I know that it’s natural human tendency to want to find some sort of way to relate our own personal experiences with someone else because it’s what helps us connect with one another at a heart level, to feel like we’re in community. That said, while well intended, please know that trying to equate moving to the mission field with moving to a new town or even across country is going to leave a missionary feeling flat. They just simply aren’t the same things.
Walk with me here…
Imagine having to go through the emotional process of letting go of your hopes and dreams, just to start with. Then the acceptance of a new life picture. From there you have to go through the steps of that becoming a reality. These decisions don’t happen in a vacuum, only impacting ourselves or our spouses and children. They affect extended family. They affect friends. They affect co-workers, church communities, volunteer networks and all of the other relationships that we have ever had with people in our home country. Why? Because on the surface we’re making the very conscious decision to step away from all of that, from everyone, and leave.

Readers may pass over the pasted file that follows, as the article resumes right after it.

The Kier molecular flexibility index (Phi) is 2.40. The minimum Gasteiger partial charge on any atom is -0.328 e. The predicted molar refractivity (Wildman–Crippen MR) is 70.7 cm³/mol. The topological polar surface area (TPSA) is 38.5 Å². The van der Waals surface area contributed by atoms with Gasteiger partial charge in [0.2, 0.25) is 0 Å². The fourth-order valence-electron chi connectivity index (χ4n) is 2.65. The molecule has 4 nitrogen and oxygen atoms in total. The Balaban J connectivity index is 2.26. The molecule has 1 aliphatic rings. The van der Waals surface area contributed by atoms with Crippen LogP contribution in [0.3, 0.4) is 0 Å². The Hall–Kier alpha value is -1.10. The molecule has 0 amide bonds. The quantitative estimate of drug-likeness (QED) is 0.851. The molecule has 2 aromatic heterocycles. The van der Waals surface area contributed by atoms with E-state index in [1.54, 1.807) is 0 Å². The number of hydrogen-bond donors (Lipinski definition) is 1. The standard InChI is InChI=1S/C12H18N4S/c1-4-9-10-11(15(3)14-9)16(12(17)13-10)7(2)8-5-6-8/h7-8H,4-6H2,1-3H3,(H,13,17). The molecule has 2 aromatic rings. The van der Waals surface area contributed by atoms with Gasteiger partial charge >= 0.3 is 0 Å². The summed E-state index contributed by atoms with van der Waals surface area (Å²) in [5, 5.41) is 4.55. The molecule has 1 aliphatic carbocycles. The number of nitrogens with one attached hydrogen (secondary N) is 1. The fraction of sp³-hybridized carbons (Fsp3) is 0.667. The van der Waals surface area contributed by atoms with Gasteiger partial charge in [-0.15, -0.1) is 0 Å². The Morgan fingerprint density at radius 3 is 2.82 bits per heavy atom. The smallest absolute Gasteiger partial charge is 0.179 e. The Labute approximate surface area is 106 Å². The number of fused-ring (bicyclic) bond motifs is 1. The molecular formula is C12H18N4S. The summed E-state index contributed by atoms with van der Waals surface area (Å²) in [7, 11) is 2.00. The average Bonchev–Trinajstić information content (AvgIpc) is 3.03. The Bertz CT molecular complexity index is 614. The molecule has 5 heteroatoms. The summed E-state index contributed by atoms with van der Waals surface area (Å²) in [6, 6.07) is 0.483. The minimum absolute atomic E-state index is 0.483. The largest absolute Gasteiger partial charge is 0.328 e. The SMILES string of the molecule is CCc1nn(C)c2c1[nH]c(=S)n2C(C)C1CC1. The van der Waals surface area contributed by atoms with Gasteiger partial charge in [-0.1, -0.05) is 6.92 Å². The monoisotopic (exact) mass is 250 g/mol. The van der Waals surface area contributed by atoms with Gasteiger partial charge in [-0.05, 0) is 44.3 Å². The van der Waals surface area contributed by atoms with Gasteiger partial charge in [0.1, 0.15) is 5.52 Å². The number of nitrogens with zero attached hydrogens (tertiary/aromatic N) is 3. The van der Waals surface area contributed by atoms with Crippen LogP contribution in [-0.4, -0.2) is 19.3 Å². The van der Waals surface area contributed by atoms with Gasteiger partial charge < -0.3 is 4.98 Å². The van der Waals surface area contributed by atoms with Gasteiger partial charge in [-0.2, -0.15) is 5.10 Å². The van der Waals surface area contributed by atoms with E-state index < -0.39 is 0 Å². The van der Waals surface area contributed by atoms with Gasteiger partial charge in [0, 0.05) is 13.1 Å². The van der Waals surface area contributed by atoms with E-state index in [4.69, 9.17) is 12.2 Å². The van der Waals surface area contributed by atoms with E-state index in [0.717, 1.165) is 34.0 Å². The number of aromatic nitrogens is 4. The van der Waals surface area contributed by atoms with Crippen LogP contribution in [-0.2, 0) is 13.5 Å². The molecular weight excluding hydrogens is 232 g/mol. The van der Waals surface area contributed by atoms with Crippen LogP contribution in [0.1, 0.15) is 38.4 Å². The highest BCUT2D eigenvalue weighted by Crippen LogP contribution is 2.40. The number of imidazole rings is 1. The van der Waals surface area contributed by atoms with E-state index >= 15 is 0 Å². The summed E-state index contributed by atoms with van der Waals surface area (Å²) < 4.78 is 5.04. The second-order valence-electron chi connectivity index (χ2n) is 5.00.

And yet, in that process of preparing every aspect of leaving what has always been home, we are walking in a deep sense of obedience to God. And many times these decisions don’t make sense, especially to those in our lives who may not share our same faith beliefs. How do you explain what “calling” is, or obedience in these situations where people just see us leaving?
In the process of figuring out how to deal with the things of life, whether it’s selling homes, vehicles, raising finances, and the logistics of moving to an entirely different culture where you have no idea how to navigate everything, we have all gone through a grief process.